Those barriers are real, and they fall disproportionately on low-income individuals of color, particularly the very youngest and very oldest in the electorate.

    But what scares me the most is the way that these laws will completely take nonprofit organizations–social service agencies, health centers, senior centers, ethnic associations–out of the voter registration and civic engagement business. We know that we’re particularly good at bringing these often-marginalized groups into the electoral process, after all. We build on our relationships, connect people to the issues that affect their lives, and walk alongside them to ease their first voting experiences.

    We don’t do it nearly often enough, but, when we do, we make a difference–on individual lives and on how elected officials view those with whom we work.

    But that’s all going to go away.

    And what’s even scarier, really?

    The way that such a totally invented risk, for which there is absolutely no evidence and which defies all logic to anyone who can imagine even any facts about immigrants, can frighten away the allies who should have stood with us, creating this specter of fraud that silenced too many voices. I mean, really? With voter participation dismally low among U.S. citizens, undocumented immigrants are supposedly risking felony convictions and permanent deportation to make their mark on our democratic process?

    Really?

    We’re at the point in this terrible saga when the huge blob, or scary ax-murderer, or ghastly ghoul is running for us, and we’re all kind of cowering behind the half-open door.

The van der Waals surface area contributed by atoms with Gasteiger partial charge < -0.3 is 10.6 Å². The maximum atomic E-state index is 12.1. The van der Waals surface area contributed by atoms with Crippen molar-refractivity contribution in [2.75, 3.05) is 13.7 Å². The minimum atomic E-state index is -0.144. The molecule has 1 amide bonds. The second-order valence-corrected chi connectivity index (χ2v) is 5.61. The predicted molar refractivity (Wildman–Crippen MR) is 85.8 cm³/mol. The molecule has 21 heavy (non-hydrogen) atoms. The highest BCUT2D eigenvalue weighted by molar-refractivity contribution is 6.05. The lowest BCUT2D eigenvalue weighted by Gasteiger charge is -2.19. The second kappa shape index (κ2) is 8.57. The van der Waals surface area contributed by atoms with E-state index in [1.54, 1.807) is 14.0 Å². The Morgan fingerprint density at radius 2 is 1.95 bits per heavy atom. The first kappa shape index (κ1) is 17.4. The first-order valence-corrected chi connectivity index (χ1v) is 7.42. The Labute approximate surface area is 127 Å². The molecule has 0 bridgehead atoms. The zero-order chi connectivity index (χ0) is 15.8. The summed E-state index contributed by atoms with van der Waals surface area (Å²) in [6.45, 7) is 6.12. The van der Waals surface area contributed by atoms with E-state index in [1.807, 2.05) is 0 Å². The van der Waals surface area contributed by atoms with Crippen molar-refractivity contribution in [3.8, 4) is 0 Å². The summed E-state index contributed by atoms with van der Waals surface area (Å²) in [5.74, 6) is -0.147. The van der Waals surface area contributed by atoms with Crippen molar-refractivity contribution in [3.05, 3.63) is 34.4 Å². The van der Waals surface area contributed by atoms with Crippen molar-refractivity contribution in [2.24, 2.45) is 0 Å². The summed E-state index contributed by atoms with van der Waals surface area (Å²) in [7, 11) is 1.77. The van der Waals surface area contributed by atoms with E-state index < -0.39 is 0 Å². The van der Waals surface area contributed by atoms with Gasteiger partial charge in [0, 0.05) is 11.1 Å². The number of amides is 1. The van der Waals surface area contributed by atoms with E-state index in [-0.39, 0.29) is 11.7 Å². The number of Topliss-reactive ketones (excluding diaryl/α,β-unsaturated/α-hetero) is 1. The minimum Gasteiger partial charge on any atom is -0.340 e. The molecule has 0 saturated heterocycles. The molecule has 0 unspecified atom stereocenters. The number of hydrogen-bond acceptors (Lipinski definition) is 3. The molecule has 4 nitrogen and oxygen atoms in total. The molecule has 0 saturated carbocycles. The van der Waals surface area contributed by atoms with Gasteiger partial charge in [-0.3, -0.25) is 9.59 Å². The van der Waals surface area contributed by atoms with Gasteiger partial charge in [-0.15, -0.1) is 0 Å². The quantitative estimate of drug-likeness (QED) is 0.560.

And we know enough about how these things turn out to know that we’ve got to come up with a different plan.

    First, we need to register as many people as we possibly can before these laws kick in. Second, we need to educate our communities about these laws and what they will mean, and we need their help documenting the very real ways in which U.S. citizens are affected. Then, we need to take that information, along with a value-based appeal (justice, freedom, and democratic participation, anyone?) to legislators who knew better but voted for these horrible laws in the first place.

    They can be undone.

    We need a legal strategy that attacks the laws’ undue infringement on our core constitutional right to vote, a legislative plan that mounts the strong attack that was missing initially, and an organizing effort that recognizes this threat as what it really is:

    Paving the way for all of the threats that are to follow, once the demographic shifts that could reshape the social contract in this country through electoral transformation have been thwarted by systematic disenfranchisement.

    It’s time for the hand to reach up from the grave, or the girl to step out from behind the curtain (you know that I don’t watch many movies, so fill in the blanks here).

    We can write a different ending.

    But we have to open our eyes.

    Instate tuition: lessons in implementation

    Every year for the past five years, I have fielded several requests from immigrant students who are attempting to enroll in college under the provisions of Kansas’ instate tuition law.